A free online course developed by the Johns Hopkins Bloomberg School of Public Health on the basics of contact tracing has enrolled more than one million people over the past six months, teaching hundreds of thousands of individuals around the world how to deploy an epidemiological tool considered critical to slowing the spread of COVID-19.
The six-hour course, COVID-19 Contact Tracing, is hosted by Coursera and is open to anyone. Since its launch in May, it has attracted participants from every U.S. state and territory as well as more than 150 countries around the world. To date, more than 520,000 people have completed the course.
"I'm inspired by everyone who has taken the knowledge and used it to reduce risk in their own lives and for their communities," said Emily Gurley, an infectious disease epidemiologist at the Bloomberg School who developed the course's curriculum and serves as lead instructor. "Particularly when numbers of cases continue to increase, it can be difficult to remember that our efforts have an impact. Imagine where we would be without all of these contact tracing programs. We owe gratitude to the public health folks on the frontlines of this pandemic—working tirelessly, under difficult conditions, for our collective benefit."
The course is divided into five sections or "modules," covering:
- Basic information on the virus and COVID-19, including symptoms of infection and how the virus is transmitted
- Fundamentals of contact tracing, such as how to define a case, identify close contacts, and calculate how long a contact should isolate
- Steps involved in investigating cases and tracing contacts, including simulated scenes performed by professional actors who illustrate potential interactions that tracers may experience with infected individuals and their contacts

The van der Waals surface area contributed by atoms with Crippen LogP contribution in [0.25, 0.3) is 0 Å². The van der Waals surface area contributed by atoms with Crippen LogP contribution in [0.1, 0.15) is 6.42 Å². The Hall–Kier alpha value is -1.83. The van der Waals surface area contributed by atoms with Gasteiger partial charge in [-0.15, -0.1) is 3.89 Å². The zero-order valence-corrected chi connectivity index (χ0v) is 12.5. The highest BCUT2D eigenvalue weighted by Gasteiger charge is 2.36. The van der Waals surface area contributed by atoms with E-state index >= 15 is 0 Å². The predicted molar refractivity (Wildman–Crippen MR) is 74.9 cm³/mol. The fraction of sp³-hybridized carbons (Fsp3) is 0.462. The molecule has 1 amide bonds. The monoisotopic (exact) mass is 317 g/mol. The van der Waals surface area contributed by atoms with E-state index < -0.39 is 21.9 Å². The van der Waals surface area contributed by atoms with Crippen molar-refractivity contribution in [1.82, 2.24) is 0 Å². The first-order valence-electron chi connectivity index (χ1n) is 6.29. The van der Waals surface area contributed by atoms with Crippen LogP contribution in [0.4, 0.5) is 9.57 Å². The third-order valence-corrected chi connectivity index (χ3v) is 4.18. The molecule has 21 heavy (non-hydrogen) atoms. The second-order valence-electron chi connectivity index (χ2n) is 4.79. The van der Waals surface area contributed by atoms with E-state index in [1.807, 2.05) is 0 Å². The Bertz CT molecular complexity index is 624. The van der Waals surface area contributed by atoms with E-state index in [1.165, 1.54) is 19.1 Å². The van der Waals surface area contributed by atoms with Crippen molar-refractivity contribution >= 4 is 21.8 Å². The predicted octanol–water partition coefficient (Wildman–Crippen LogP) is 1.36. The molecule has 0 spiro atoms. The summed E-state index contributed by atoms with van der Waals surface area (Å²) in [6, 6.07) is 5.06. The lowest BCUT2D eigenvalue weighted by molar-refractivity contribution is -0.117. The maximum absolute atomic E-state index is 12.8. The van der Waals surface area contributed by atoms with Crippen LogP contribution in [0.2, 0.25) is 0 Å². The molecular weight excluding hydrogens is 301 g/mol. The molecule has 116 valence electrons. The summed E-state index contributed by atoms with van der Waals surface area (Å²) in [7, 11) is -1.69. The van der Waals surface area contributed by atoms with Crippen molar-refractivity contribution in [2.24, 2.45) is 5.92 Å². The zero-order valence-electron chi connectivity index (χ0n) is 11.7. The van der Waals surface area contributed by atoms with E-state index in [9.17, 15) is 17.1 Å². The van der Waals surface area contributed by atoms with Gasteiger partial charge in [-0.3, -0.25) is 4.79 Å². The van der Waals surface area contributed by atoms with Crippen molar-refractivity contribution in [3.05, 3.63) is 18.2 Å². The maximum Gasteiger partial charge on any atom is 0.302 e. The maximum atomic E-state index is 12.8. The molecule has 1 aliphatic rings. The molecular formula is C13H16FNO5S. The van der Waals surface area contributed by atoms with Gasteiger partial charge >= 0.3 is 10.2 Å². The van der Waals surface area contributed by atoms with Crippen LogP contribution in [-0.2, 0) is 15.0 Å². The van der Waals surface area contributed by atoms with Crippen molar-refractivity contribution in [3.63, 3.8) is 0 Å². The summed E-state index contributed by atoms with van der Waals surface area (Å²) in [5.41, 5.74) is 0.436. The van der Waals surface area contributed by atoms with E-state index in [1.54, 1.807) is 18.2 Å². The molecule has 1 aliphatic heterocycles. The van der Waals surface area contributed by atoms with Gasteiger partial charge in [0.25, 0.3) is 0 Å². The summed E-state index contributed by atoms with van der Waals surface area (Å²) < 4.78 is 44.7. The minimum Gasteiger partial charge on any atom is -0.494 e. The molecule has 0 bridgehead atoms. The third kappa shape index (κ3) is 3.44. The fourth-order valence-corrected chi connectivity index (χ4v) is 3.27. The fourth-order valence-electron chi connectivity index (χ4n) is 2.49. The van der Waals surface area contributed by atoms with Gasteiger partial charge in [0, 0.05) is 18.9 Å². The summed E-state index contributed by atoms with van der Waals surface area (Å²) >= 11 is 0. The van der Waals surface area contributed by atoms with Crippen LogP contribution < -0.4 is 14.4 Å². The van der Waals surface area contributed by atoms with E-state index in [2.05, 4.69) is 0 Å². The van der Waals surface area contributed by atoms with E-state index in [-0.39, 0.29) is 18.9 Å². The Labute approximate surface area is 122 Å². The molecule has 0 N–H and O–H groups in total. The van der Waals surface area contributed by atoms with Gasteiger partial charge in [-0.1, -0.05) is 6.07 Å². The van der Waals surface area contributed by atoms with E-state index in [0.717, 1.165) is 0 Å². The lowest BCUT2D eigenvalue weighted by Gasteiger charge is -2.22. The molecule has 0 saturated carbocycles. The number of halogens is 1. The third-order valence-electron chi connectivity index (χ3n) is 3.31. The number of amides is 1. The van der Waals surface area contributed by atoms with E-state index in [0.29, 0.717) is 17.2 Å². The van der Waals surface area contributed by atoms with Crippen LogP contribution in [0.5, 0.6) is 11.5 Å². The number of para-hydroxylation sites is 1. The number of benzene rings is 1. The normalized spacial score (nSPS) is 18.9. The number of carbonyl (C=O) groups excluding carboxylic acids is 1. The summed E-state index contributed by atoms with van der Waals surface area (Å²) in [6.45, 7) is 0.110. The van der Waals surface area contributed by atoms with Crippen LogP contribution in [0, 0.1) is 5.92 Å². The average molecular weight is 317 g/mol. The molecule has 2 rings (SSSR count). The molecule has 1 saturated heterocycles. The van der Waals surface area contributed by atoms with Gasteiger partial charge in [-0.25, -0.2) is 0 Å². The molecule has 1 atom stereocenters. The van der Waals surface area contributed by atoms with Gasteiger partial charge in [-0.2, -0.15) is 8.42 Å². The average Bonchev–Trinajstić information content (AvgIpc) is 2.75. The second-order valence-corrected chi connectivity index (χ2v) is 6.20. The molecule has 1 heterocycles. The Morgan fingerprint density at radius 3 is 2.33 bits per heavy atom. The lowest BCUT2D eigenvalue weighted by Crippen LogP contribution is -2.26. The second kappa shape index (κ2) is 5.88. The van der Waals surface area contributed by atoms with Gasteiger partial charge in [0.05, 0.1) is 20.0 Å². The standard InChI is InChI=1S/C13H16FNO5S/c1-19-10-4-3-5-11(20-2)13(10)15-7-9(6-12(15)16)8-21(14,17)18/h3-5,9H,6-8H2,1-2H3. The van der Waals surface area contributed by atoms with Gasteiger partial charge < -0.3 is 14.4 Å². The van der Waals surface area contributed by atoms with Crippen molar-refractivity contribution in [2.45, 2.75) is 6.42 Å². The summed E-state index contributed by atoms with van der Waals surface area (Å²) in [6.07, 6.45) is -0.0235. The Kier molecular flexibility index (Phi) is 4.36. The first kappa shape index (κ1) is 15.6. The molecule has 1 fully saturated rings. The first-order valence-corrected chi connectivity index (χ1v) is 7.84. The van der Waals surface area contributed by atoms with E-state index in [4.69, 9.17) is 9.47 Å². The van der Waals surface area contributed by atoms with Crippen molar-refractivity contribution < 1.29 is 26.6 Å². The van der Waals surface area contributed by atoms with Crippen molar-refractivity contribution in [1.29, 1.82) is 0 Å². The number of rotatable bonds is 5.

- Ethics of contact tracing, including balancing privacy and public health considerations, and examples of basic technology tools that can facilitate contact tracing, such as using text messaging for check-ins and reminders
- Skills for effective communications in the tracing process, such as what it means to be an "active listener" and how to deal with common challenges that arise when investigating cases
The class includes simulations of contact tracing calls to give trainees a sense of the complex personal dynamics that can sometimes arise, including in some cases a reluctance to self-quarantine for two weeks.
The course is being used by the U.S. military, and course materials have been adapted for use by multiple countries to launch their own local training initiatives, Gurley said.
"We knew that the course would be an important part of our pandemic response, globally," Gurley said. "The enrollment numbers underscore that point and highlight the ongoing need for credible sources of information about COVID-19."
Additional training resources on contact tracing and COVID-19 can be found on the Bloomberg School's COVID-19 Resources for Practitioners web page.